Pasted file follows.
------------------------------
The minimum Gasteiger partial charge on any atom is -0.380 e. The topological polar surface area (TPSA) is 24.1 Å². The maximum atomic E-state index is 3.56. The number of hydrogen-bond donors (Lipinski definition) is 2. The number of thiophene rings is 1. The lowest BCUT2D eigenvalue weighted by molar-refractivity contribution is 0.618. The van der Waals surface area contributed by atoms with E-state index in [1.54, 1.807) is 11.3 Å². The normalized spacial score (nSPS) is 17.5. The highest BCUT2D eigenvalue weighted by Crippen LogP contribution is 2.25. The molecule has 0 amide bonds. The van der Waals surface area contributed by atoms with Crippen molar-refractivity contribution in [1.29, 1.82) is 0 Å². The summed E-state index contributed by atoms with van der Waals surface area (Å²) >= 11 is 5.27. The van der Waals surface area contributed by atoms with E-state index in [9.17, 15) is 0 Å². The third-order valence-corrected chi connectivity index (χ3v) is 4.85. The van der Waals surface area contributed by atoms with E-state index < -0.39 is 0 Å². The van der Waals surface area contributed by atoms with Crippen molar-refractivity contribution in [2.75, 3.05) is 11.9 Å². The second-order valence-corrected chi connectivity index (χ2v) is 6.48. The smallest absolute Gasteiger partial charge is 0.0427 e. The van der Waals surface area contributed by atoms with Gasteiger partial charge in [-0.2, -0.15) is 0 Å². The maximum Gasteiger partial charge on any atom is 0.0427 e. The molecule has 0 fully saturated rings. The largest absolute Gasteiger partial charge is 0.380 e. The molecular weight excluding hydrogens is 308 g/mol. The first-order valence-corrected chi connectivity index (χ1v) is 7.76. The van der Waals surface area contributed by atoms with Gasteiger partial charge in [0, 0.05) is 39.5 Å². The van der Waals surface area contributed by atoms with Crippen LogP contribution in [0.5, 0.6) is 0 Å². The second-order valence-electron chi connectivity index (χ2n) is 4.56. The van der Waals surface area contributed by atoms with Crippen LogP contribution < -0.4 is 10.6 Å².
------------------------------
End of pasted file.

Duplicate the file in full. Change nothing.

The minimum Gasteiger partial charge on any atom is -0.380 e. The topological polar surface area (TPSA) is 24.1 Å². The maximum atomic E-state index is 3.56. The number of hydrogen-bond donors (Lipinski definition) is 2. The number of thiophene rings is 1. The lowest BCUT2D eigenvalue weighted by molar-refractivity contribution is 0.618. The van der Waals surface area contributed by atoms with E-state index in [1.54, 1.807) is 11.3 Å². The normalized spacial score (nSPS) is 17.5. The highest BCUT2D eigenvalue weighted by Crippen LogP contribution is 2.25. The molecule has 0 amide bonds. The van der Waals surface area contributed by atoms with Crippen molar-refractivity contribution in [1.29, 1.82) is 0 Å². The summed E-state index contributed by atoms with van der Waals surface area (Å²) >= 11 is 5.27. The van der Waals surface area contributed by atoms with E-state index in [9.17, 15) is 0 Å². The third-order valence-corrected chi connectivity index (χ3v) is 4.85. The van der Waals surface area contributed by atoms with E-state index < -0.39 is 0 Å². The van der Waals surface area contributed by atoms with Crippen molar-refractivity contribution in [2.75, 3.05) is 11.9 Å². The second-order valence-corrected chi connectivity index (χ2v) is 6.48. The smallest absolute Gasteiger partial charge is 0.0427 e. The van der Waals surface area contributed by atoms with Gasteiger partial charge in [-0.2, -0.15) is 0 Å². The maximum Gasteiger partial charge on any atom is 0.0427 e. The molecule has 0 fully saturated rings. The largest absolute Gasteiger partial charge is 0.380 e. The molecular weight excluding hydrogens is 308 g/mol. The first-order valence-corrected chi connectivity index (χ1v) is 7.76. The van der Waals surface area contributed by atoms with Gasteiger partial charge in [0, 0.05) is 39.5 Å². The van der Waals surface area contributed by atoms with Crippen LogP contribution in [0.5, 0.6) is 0 Å². The second-order valence-electron chi connectivity index (χ2n) is 4.56. The van der Waals surface area contributed by atoms with Crippen LogP contribution < -0.4 is 10.6 Å².